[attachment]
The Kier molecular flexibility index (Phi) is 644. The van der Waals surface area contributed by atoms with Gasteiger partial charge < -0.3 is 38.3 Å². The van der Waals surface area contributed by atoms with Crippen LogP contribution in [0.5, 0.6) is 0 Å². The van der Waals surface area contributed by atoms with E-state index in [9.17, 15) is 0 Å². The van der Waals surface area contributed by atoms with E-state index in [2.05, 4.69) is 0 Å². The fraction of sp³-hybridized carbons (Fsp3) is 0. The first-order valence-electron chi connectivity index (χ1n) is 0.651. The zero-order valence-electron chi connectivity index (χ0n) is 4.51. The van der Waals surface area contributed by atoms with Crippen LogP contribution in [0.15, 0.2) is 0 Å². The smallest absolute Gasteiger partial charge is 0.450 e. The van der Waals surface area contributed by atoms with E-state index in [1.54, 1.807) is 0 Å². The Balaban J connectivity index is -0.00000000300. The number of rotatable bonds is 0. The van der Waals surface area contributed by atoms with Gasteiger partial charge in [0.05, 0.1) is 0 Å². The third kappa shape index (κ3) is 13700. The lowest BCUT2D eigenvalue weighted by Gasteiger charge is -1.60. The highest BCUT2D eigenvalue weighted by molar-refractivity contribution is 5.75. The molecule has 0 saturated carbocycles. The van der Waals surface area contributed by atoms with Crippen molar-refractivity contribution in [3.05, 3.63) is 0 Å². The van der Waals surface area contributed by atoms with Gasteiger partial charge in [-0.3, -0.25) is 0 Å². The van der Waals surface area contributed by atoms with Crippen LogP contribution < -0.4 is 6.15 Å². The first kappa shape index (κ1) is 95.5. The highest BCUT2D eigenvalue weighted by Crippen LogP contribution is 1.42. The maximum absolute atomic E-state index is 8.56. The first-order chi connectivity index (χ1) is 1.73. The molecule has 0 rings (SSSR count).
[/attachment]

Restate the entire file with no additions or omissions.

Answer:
The Kier molecular flexibility index (Phi) is 644. The van der Waals surface area contributed by atoms with Gasteiger partial charge < -0.3 is 38.3 Å². The van der Waals surface area contributed by atoms with Crippen LogP contribution in [0.5, 0.6) is 0 Å². The van der Waals surface area contributed by atoms with E-state index in [9.17, 15) is 0 Å². The van der Waals surface area contributed by atoms with E-state index in [2.05, 4.69) is 0 Å². The fraction of sp³-hybridized carbons (Fsp3) is 0. The first-order valence-electron chi connectivity index (χ1n) is 0.651. The zero-order valence-electron chi connectivity index (χ0n) is 4.51. The van der Waals surface area contributed by atoms with Crippen LogP contribution in [0.15, 0.2) is 0 Å². The smallest absolute Gasteiger partial charge is 0.450 e. The van der Waals surface area contributed by atoms with E-state index in [1.54, 1.807) is 0 Å². The Balaban J connectivity index is -0.00000000300. The number of rotatable bonds is 0. The van der Waals surface area contributed by atoms with Gasteiger partial charge in [0.05, 0.1) is 0 Å². The third kappa shape index (κ3) is 13700. The lowest BCUT2D eigenvalue weighted by Gasteiger charge is -1.60. The highest BCUT2D eigenvalue weighted by molar-refractivity contribution is 5.75. The molecule has 0 saturated carbocycles. The van der Waals surface area contributed by atoms with Crippen molar-refractivity contribution in [3.05, 3.63) is 0 Å². The van der Waals surface area contributed by atoms with Gasteiger partial charge in [-0.3, -0.25) is 0 Å². The van der Waals surface area contributed by atoms with Crippen LogP contribution < -0.4 is 6.15 Å². The first kappa shape index (κ1) is 95.5. The highest BCUT2D eigenvalue weighted by Crippen LogP contribution is 1.42. The maximum absolute atomic E-state index is 8.56. The first-order chi connectivity index (χ1) is 1.73. The molecule has 0 rings (SSSR count).